Police use of TASER was '˜justified'

The Police Ombudsman has concluded that police were right to use a TASER stun gun when a man threatened self harm with a knife in Portadown in August 2015.

Wednesday, 28th December 2016, 11:29 am
Updated Thursday, 29th December 2016, 3:33 pm

The man had initially called police in a “upset and incoherent” state, and police called him back several times to check whether he needed assistance.

During one of the calls he reported that he was alone in his flat and “swinging a knife”.

Officers were sent to the flat and cordoned off the area.

They reported that he was standing in the middle of the living room with a knife, was threatening to stab himself and had already damaged furniture.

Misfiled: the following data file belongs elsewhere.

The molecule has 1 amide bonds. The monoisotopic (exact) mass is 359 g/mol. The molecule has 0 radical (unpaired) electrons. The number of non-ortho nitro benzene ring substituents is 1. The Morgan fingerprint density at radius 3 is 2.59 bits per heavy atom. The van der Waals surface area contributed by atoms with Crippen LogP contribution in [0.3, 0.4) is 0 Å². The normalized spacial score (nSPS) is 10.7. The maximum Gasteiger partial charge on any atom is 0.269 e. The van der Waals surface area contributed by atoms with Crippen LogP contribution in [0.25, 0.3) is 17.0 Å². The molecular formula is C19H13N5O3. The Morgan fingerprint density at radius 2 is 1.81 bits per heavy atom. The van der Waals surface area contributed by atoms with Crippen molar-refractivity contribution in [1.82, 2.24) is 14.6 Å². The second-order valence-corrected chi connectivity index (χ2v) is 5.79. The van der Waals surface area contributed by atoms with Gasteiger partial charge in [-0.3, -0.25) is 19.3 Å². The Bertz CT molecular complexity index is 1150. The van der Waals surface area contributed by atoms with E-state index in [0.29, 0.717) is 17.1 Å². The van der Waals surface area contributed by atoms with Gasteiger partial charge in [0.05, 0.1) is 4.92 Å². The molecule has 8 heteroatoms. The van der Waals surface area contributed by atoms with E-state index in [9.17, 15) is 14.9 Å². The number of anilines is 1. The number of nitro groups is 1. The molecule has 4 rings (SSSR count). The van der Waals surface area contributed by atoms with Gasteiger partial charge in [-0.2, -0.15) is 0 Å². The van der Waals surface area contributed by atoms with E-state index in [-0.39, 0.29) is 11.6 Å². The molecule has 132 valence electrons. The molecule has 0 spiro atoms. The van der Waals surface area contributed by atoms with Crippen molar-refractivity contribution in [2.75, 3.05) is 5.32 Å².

What the Ombudsman’s office termed as ‘armed officers’ were tasked and reported that the man, who was holding the knife to his stomach, slammed the door shut when they tried to speak to him.

Fearing for the man’s safety, the officers then removed the door from its hinges and entered the property.

Attempts to negotiate with the man were unsuccessful, and TASER was used to allow officers to restrain him.

Once disarmed, he was given immediate medical assistance before being taken to hospital.

Enquiries by police Ombudsman investigators confirmed that the officer who used TASER was properly trained and authorised to use the weapon.

The Police Ombudsman, Dr Michael Maguire, concluded that the use of the weapon had been lawful, justified, proportionate and necessary in the circumstances.